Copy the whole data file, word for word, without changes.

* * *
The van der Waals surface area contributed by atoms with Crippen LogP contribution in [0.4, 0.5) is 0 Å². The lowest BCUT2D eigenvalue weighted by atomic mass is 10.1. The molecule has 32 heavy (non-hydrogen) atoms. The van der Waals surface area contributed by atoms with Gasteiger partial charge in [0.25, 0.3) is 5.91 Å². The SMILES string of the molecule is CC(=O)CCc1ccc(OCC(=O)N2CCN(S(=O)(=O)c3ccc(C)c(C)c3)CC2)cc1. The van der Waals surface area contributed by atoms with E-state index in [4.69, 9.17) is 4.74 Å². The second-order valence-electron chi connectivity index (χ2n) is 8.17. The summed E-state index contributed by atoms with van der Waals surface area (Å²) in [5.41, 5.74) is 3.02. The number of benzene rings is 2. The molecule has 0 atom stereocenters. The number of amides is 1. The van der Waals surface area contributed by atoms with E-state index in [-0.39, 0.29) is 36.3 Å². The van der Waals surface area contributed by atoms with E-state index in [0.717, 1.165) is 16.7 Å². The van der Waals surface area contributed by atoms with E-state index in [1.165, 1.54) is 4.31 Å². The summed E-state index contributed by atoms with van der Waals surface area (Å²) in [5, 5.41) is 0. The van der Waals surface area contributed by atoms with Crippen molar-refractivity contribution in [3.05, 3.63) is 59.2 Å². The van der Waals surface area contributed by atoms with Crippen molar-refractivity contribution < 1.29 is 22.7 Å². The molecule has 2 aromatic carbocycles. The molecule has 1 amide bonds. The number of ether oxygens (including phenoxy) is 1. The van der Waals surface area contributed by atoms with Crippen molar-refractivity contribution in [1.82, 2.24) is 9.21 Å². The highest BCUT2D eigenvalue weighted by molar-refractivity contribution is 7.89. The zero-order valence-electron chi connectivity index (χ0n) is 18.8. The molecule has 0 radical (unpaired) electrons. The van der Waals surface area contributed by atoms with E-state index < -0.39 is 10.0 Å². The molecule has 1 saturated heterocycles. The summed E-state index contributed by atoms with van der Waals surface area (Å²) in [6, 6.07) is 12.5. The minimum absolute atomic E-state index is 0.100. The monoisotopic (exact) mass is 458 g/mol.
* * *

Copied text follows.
The van der Waals surface area contributed by atoms with Crippen LogP contribution in [0.4, 0.5) is 0 Å². The lowest BCUT2D eigenvalue weighted by atomic mass is 10.1. The molecule has 32 heavy (non-hydrogen) atoms. The van der Waals surface area contributed by atoms with Gasteiger partial charge in [0.25, 0.3) is 5.91 Å². The SMILES string of the molecule is CC(=O)CCc1ccc(OCC(=O)N2CCN(S(=O)(=O)c3ccc(C)c(C)c3)CC2)cc1. The van der Waals surface area contributed by atoms with E-state index in [4.69, 9.17) is 4.74 Å². The second-order valence-electron chi connectivity index (χ2n) is 8.17. The summed E-state index contributed by atoms with van der Waals surface area (Å²) in [5.41, 5.74) is 3.02. The number of benzene rings is 2. The molecule has 0 atom stereocenters. The number of amides is 1. The van der Waals surface area contributed by atoms with E-state index in [-0.39, 0.29) is 36.3 Å². The van der Waals surface area contributed by atoms with E-state index in [0.717, 1.165) is 16.7 Å². The van der Waals surface area contributed by atoms with E-state index in [1.165, 1.54) is 4.31 Å². The summed E-state index contributed by atoms with van der Waals surface area (Å²) in [5, 5.41) is 0. The van der Waals surface area contributed by atoms with Crippen molar-refractivity contribution in [3.05, 3.63) is 59.2 Å². The van der Waals surface area contributed by atoms with Crippen molar-refractivity contribution < 1.29 is 22.7 Å². The molecule has 2 aromatic carbocycles. The molecule has 1 amide bonds. The number of ether oxygens (including phenoxy) is 1. The van der Waals surface area contributed by atoms with Crippen molar-refractivity contribution in [1.82, 2.24) is 9.21 Å². The highest BCUT2D eigenvalue weighted by molar-refractivity contribution is 7.89. The zero-order valence-electron chi connectivity index (χ0n) is 18.8. The molecule has 0 radical (unpaired) electrons. The van der Waals surface area contributed by atoms with E-state index < -0.39 is 10.0 Å². The molecule has 1 saturated heterocycles. The summed E-state index contributed by atoms with van der Waals surface area (Å²) in [6, 6.07) is 12.5. The minimum absolute atomic E-state index is 0.100. The monoisotopic (exact) mass is 458 g/mol.